Disclosure: I am a former employee of Sling Media.
I thought it made sense to get that out of the way up front. Was just reading an article at Ars regarding MLB’s latest feelings about that Slingbox company (nothing reflects better on someone who can’t even deign to get a company name right when quoted):
“Of course, what they are doing is not legal,” MLB general counsel Michael Mellis told The Hollywood Reporter Esq. “We and other leagues have formed a group to study the issue and plan our response. A lot depends on ongoing discussions. Plus, there’s no guarantee that Slingbox will be around next year. It’s a startup.”
I must say I enjoy picking apart quotes when given the opportunity. And that opportunity is now.
“Of course, what they are doing is not legal” – if it were “of course” why would they need to …
“We and other leagues have formed a group to study the issue and plan our response” – shouldn’t it be obvious? Maybe it’s not so “not legal” as he said up front? Maybe?? Probably.
Additional Disclosure: I am not a lawyer.
“A lot depends on ongoing discussions” – good, that’s always good. I wonder who’s in those discussions?
“Plus, there’s no guarantee that Slingbox will be around next year” – actually, unless the boxes are going to spontaneously combust in 2008, there is every guarantee they will be around next year. Unless he meant the company, I guess, in which case it’s just as fair to say there’s no guarantee that MLB will be around next year, they might just go on strike, again. Okay, I must admit I’m particularly bitter because I am a Montrealer, and lost my Expos to
the insane greed propagated by MLB and the owners, particularly G.S. of N.Y. Washington.
“It’s a startup” – well, if it’s just a startup, and not even guaranteed to be around next year, then why get all fussy about it anyway?
Still more disclosure: I get all bent out of shape when I read such inanity. So much so that I use words like inanity without even verifying if they are real words.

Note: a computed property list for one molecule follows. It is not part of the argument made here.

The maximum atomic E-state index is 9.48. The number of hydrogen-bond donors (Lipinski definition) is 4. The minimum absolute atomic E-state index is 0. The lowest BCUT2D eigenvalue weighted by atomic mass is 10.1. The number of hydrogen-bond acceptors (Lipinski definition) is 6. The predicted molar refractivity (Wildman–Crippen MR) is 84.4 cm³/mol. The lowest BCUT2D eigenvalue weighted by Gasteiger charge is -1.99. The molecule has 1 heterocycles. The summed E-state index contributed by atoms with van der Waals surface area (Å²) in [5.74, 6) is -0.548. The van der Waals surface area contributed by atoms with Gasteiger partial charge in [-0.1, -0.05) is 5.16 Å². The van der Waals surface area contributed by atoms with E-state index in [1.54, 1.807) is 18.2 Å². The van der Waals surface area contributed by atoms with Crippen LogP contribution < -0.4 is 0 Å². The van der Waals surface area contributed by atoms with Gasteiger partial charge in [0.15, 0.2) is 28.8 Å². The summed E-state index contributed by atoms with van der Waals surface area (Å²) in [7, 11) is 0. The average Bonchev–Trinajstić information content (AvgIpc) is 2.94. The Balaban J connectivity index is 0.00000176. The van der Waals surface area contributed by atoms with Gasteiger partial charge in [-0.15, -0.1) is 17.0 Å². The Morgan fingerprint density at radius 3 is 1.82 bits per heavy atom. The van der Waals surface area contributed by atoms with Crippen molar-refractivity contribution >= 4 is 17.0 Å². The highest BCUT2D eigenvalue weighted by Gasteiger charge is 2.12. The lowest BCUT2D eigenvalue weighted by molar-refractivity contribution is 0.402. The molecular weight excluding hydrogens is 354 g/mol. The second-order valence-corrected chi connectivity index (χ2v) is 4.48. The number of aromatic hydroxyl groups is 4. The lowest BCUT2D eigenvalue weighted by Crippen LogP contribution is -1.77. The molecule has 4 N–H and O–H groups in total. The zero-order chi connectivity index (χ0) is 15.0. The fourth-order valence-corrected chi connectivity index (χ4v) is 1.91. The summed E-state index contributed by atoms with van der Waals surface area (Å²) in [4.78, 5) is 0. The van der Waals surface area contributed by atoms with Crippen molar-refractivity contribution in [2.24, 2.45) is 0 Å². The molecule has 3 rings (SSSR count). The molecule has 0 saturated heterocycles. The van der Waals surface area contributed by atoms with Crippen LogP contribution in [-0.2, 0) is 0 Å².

Also from the article:
At last year’s Digital Media Summit, MLB VP George Kliavkoff said that a San Francisco Giants fan visiting Chicago and watching a Giants game via his Slingbox is “stealing” from whatever Chicago cable operator has the rights to carry the game in the Windy City.
This is a very interesting point, one in which MLB has fairly, well, dead-wrong. See, when I’m visiting Chicago, the local cable operator doesn’t really give much thought to me. Hotel room TVs aren’t counted for local advertising. So the provider there really ignores me. On the other hand, my local SF affiliate loves counting my eyeballs every time they can (not mine specifically per se, although almost mine).
I guess the part I most don’t understand is why they get quite so ridiculous about it. It reminds me of Hollywood starting out all anti-VCR, which turned out to be one of the most profitable avenues the studios ever saw. MLB’s response to placeshifting shouldn’t be to call in the lawyers and cry foul. I’d like to see them, as they say, “man up” about this. They should either:
- COMPETE with Sling – Provide an alternative solution that is more compelling than a Slingbox
- PARTNER with Sling – Find a way to leverage the Slingbox to generate additional revenue or business opportunities
MLB is a multi-billion dollar organization. Yup, that was with a “B”. Sling’s raised a total of about $57 million. Calling in lawyers to deal with this is like me calling Terminix to kill a spider in my house.
Final disclosure: I do not work for Terminix.